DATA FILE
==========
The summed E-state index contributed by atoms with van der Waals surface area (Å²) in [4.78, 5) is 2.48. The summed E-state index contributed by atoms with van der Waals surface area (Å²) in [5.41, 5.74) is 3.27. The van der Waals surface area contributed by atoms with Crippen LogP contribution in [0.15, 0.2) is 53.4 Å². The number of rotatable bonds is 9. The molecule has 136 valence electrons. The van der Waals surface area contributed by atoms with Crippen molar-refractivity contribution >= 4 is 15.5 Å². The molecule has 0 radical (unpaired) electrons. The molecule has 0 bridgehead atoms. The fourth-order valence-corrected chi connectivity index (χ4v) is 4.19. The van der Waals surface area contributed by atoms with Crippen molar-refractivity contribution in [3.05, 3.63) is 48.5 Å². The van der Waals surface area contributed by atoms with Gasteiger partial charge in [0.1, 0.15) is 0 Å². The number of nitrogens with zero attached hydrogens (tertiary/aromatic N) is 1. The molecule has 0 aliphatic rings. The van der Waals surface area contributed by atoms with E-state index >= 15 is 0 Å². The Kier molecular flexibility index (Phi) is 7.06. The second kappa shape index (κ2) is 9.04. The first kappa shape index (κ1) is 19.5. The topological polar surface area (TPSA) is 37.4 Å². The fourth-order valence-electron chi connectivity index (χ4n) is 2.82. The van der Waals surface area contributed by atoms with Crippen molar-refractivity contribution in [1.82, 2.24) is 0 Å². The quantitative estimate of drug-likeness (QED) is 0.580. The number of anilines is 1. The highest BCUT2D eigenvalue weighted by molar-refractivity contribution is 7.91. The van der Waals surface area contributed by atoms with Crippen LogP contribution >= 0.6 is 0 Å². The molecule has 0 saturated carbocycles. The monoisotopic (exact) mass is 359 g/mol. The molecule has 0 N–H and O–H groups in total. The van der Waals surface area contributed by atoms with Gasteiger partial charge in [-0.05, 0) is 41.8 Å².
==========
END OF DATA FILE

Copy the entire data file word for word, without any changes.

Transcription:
The summed E-state index contributed by atoms with van der Waals surface area (Å²) in [4.78, 5) is 2.48. The summed E-state index contributed by atoms with van der Waals surface area (Å²) in [5.41, 5.74) is 3.27. The van der Waals surface area contributed by atoms with Crippen LogP contribution in [0.15, 0.2) is 53.4 Å². The number of rotatable bonds is 9. The molecule has 136 valence electrons. The van der Waals surface area contributed by atoms with Crippen molar-refractivity contribution >= 4 is 15.5 Å². The molecule has 0 radical (unpaired) electrons. The molecule has 0 bridgehead atoms. The fourth-order valence-corrected chi connectivity index (χ4v) is 4.19. The van der Waals surface area contributed by atoms with Crippen molar-refractivity contribution in [3.05, 3.63) is 48.5 Å². The van der Waals surface area contributed by atoms with Gasteiger partial charge in [0.1, 0.15) is 0 Å². The number of nitrogens with zero attached hydrogens (tertiary/aromatic N) is 1. The molecule has 0 aliphatic rings. The van der Waals surface area contributed by atoms with E-state index >= 15 is 0 Å². The Kier molecular flexibility index (Phi) is 7.06. The second kappa shape index (κ2) is 9.04. The first kappa shape index (κ1) is 19.5. The topological polar surface area (TPSA) is 37.4 Å². The fourth-order valence-electron chi connectivity index (χ4n) is 2.82. The van der Waals surface area contributed by atoms with Crippen molar-refractivity contribution in [1.82, 2.24) is 0 Å². The quantitative estimate of drug-likeness (QED) is 0.580. The number of anilines is 1. The highest BCUT2D eigenvalue weighted by molar-refractivity contribution is 7.91. The van der Waals surface area contributed by atoms with Crippen LogP contribution >= 0.6 is 0 Å². The molecule has 0 saturated carbocycles. The monoisotopic (exact) mass is 359 g/mol. The molecule has 0 N–H and O–H groups in total. The van der Waals surface area contributed by atoms with Gasteiger partial charge in [-0.05, 0) is 41.8 Å².